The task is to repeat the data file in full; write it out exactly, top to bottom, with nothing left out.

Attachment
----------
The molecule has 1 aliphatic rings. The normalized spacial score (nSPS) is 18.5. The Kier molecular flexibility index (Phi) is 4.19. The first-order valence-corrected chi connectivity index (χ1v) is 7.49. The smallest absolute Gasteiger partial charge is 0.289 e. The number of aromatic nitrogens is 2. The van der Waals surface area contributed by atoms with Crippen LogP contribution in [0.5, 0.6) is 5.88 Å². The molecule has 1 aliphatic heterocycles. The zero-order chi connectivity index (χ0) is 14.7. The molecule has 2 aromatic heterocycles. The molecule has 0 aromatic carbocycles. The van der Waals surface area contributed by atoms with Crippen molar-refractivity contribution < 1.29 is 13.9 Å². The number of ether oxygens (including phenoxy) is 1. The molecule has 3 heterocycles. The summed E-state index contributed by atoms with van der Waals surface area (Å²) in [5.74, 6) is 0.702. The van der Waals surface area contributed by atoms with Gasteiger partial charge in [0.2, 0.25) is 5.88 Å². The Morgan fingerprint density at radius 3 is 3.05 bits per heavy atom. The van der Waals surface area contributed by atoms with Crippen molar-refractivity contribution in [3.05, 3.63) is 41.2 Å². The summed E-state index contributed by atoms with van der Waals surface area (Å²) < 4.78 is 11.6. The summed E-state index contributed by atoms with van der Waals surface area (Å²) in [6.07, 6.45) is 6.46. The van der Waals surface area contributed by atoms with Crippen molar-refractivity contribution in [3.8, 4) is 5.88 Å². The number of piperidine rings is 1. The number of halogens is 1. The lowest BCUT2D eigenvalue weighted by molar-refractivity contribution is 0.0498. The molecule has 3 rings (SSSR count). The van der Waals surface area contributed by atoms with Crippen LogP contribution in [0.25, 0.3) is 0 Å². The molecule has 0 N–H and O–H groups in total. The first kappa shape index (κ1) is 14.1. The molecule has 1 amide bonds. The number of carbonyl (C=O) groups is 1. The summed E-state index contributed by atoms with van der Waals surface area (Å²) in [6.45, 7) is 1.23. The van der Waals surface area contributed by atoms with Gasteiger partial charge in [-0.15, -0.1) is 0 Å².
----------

The molecule has 1 aliphatic rings. The normalized spacial score (nSPS) is 18.5. The Kier molecular flexibility index (Phi) is 4.19. The first-order valence-corrected chi connectivity index (χ1v) is 7.49. The smallest absolute Gasteiger partial charge is 0.289 e. The number of aromatic nitrogens is 2. The van der Waals surface area contributed by atoms with Crippen LogP contribution in [0.5, 0.6) is 5.88 Å². The molecule has 1 aliphatic heterocycles. The zero-order chi connectivity index (χ0) is 14.7. The molecule has 2 aromatic heterocycles. The molecule has 0 aromatic carbocycles. The van der Waals surface area contributed by atoms with Crippen molar-refractivity contribution < 1.29 is 13.9 Å². The number of ether oxygens (including phenoxy) is 1. The molecule has 3 heterocycles. The summed E-state index contributed by atoms with van der Waals surface area (Å²) in [5.74, 6) is 0.702. The van der Waals surface area contributed by atoms with Gasteiger partial charge in [0.2, 0.25) is 5.88 Å². The Morgan fingerprint density at radius 3 is 3.05 bits per heavy atom. The van der Waals surface area contributed by atoms with Crippen molar-refractivity contribution in [3.05, 3.63) is 41.2 Å². The summed E-state index contributed by atoms with van der Waals surface area (Å²) < 4.78 is 11.6. The summed E-state index contributed by atoms with van der Waals surface area (Å²) in [6.07, 6.45) is 6.46. The van der Waals surface area contributed by atoms with Crippen molar-refractivity contribution in [3.8, 4) is 5.88 Å². The number of piperidine rings is 1. The number of halogens is 1. The lowest BCUT2D eigenvalue weighted by molar-refractivity contribution is 0.0498. The molecule has 3 rings (SSSR count). The van der Waals surface area contributed by atoms with Crippen LogP contribution in [0.25, 0.3) is 0 Å². The molecule has 0 N–H and O–H groups in total. The first kappa shape index (κ1) is 14.1. The molecule has 1 amide bonds. The number of carbonyl (C=O) groups is 1. The summed E-state index contributed by atoms with van der Waals surface area (Å²) in [6.45, 7) is 1.23. The van der Waals surface area contributed by atoms with Gasteiger partial charge in [-0.15, -0.1) is 0 Å².